Remote Sensing

A film by Ursula Biemann

2001 | 53 minutes | Color | DVD | Order No. 02764

SYNOPSIS

In Biemann’s film, she traces the routes and reasons of women who travel across the globe for work in the sex industry. By using the latest images from NASA satellites, the film investigates the consequences of the U.S. military presence in southeast Asia as well as European migration politics. This essay takes an earthly perspective on cross-border circuits, where women have emerged as key actors and expertly links new geographic technologies to the sexualization and displacement of women on a global scale. By revealing how technologies of marginalization affect women in their sexuality, REMOTE SENSING aspires to displace and resignify the feminine within sexual difference and cultural representation.

PRESS

“An artistic triumph, Bieman's tape provides a searing account of the parasitic networks of global, sexual trafficking in the digital age.”

Timothy Murray CoCurator of CTHEORY Multimedia, Cornell University

“Biemann navigates a unique path through critical dialogues on the global sex trade, feminist geography and media activism and her video will become a natural resource for anyone interested in these areas."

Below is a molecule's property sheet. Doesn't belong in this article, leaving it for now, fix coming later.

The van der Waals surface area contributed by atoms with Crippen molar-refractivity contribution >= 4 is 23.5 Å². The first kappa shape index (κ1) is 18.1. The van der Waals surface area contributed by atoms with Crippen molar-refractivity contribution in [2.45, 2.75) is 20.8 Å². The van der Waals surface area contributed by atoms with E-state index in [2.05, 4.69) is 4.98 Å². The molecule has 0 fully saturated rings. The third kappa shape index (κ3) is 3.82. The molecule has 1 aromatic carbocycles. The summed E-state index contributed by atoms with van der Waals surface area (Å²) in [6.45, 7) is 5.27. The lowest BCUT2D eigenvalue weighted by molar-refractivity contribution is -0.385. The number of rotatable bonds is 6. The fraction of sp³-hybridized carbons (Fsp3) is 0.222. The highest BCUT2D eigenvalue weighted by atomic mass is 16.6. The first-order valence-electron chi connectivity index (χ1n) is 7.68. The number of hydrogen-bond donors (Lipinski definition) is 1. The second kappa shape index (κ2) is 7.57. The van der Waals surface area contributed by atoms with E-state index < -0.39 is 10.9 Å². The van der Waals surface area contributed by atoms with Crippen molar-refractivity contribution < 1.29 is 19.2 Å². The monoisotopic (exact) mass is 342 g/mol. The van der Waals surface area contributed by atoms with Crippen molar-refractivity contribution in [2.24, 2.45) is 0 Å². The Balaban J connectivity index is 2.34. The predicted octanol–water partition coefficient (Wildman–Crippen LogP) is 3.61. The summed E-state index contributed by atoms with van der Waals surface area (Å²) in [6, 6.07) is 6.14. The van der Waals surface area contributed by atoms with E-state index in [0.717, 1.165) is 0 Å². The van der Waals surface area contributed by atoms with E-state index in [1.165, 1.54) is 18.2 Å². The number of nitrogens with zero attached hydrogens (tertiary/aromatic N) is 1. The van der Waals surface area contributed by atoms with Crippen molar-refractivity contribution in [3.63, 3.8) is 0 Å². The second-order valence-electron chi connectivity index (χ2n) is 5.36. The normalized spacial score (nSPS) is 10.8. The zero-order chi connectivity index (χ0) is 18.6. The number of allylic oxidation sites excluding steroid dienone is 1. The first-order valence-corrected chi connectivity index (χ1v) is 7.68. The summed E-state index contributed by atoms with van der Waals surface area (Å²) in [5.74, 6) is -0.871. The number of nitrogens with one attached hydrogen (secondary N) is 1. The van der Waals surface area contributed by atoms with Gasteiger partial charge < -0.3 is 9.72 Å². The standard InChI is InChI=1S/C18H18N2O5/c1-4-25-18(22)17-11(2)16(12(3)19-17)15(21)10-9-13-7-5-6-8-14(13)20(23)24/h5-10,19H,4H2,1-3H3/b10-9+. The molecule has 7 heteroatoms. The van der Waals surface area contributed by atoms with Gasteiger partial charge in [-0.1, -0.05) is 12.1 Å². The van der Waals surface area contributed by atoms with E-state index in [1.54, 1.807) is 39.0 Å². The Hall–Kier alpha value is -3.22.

Lisa Parks Dept. of Film Studies, UC Santa Barbara

"Hand in hand with her critique of digital technologies of visualization, Biemann constructs a thought-provoking visual rendering of instances of national impoverishment as well as of the strategies for economic development that rest on the exploitation of women’s sexual labor."

Films for the Feminist Classroom

SCREENING HIGHLIGHTS AND AWARDS

  • Govett-Brester Art Gallery, New Zealand
  • Museum of Modern Art, New York
  • Duisburg Film Festival
  • Museum of Modern Art, Stockholm
  • Lux Centre, London
  • Feminale International Women's Film Festival, Cologne
  • Whitechapel Gallery, London

ABOUT FILMMAKER(S)

Ursula Biemann

More recently she turned to ecology, oil and water with major art projects including Black Sea Files (2005), Egyptian Chemistry (2012) and Deep Weather (2013). Her video installations are exhibited worldwide in museums and the International Art Biennials of Liverpool, Sharjah, Shanghai, Thessaloniki, Sevilla, Istanbul, and Venice.

Her research is based at the Zurich University for the Arts and she is publisher of several books, e.g. "Stuff it" the Video Essay in the Digital Age (2003), Mission Reports - Artistic Practice in the Field (2008). She is currently working on a new piece on the Ecuadorian Amazon, commissioned by Broad Art Museum at Michigan State University.

Biemann has a BFA from the School of Visual Arts and attended the Whitney Independent Study Program in New York (1988). She received a doctor honoris causa in Humanities by the Swedish University Umea and the Prix Meret Oppenheim, the national art award of Switzerland. (03/19)

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